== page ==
Covid: Modi quiet on Supreme Court while announcing vaccine decentralisation

Modi addresses the nation on Monday

Prime Minister Narendra Modi uttered over 2,600 words before the nation on Monday.

Not one was about the Supreme Court.

The highest court of the land has been consistently suggesting course corrections and offering constructive proposals when the second wave of Covid-19 appeared to have caught the Centre unprepared.

Instead, unnamed spin-doctors worked overtime on Monday night, dropping hints that the announcements made by Modi on vaccine centralisation and making the doses largely free preceded the court’s observations.

The propagandists spread the claim that the decisions were on the Prime Minister’s table on June 1 itself, 24 hours before the Supreme Court observed on June 2 that the Centre’s policy was prima facie arbitrary and irrational.

But the Supreme Court had made other observations on the need to centralise vaccination on May 31 itself.

On Tuesday, the country’s top vaccination adviser was deployed to underscore that the process to reformulate the Covid inoculation policy had begun in May itself when difficulties with the current policy became apparent.

“We respect the concerns expressed by the honourable Supreme Court, but the government of India was evaluating the implementation of the decentralised model ever since it was implemented on May 1,” said Vinod Paul, member of the Niti Aayog and chair of the national expert panel on Covid-19 vaccination.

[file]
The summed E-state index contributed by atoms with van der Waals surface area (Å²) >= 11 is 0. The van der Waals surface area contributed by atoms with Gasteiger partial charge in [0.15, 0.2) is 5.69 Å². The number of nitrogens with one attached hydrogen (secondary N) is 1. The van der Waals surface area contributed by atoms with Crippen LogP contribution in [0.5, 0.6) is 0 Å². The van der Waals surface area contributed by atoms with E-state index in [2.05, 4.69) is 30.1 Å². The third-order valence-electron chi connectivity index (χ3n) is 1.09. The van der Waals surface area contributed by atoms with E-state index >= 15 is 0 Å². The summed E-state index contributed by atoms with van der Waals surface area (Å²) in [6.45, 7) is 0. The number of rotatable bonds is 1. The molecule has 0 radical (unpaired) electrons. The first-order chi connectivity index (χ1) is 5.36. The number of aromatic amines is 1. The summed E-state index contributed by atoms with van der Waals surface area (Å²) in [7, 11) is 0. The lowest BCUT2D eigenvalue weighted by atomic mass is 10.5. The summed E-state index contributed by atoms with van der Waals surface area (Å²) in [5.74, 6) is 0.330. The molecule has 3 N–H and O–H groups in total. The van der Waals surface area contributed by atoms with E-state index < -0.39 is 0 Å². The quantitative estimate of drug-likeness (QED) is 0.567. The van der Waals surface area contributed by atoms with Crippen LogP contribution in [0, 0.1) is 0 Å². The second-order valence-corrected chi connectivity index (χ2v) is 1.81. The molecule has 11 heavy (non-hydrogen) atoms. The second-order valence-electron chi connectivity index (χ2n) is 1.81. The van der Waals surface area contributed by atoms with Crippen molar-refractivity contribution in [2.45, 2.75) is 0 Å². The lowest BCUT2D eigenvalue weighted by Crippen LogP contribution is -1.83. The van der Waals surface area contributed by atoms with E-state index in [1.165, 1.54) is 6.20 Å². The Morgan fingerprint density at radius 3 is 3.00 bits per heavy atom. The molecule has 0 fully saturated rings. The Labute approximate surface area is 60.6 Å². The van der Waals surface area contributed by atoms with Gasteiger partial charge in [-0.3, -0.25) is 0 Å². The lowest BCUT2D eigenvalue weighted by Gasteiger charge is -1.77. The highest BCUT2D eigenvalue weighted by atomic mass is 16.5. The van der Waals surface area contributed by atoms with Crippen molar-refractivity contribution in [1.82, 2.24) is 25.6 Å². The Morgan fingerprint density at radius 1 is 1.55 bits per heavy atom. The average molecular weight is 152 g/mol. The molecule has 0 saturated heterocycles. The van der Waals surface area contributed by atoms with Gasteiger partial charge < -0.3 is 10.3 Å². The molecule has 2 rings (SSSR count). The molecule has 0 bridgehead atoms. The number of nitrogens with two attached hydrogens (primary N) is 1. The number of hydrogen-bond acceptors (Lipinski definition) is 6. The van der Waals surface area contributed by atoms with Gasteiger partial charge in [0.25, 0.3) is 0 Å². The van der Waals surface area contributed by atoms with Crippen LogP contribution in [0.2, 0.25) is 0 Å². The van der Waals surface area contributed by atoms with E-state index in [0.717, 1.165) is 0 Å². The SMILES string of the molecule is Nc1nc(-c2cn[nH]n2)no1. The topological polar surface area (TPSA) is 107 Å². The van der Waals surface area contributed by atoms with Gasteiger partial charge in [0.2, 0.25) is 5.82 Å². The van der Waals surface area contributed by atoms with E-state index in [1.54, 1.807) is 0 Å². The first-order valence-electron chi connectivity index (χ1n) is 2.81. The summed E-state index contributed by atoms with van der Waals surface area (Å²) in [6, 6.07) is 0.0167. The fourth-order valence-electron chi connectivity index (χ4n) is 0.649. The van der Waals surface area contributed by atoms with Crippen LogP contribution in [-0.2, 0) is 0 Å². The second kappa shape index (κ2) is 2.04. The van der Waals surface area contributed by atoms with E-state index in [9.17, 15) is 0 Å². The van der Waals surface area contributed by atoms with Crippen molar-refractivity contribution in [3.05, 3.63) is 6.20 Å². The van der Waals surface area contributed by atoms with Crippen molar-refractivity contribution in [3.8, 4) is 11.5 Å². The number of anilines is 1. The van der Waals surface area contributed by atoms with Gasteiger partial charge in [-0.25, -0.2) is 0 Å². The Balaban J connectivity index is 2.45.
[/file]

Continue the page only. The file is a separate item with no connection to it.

“We asked whether it is going the way it should or are there difficulties,” Paul said. “Such decisions are taken over a period of time — based on analysis, based on feedback, based on experience, based on consultations with manufacturers and state governments, internal systems, science, a totality of picture. And of course, public narrative, very important.”

The combined Opposition had demanded on May 2 free, centralised vaccination — more or less what Modi announced on Monday (June 7). It is not clear why what was apparent to the Opposition on May 2 was not conclusive enough for the policymakers who took more than a month to change the policy.

Paul said patterns had emerged by May 15. Modi chaired high-level meetings on May 15 and May 21, took feedback and gave directions “that we needed to work on an alternative model”, Paul said. “It became clear we needed to modify the system prevailing at the time.”

He said a detailed presentation was made to Modi “10 to 15 days ago”.

“I can say with full confidence and full responsibility that this is our internal feedback systems and monitoring programme that has been going on from the very beginning,” Paul said.

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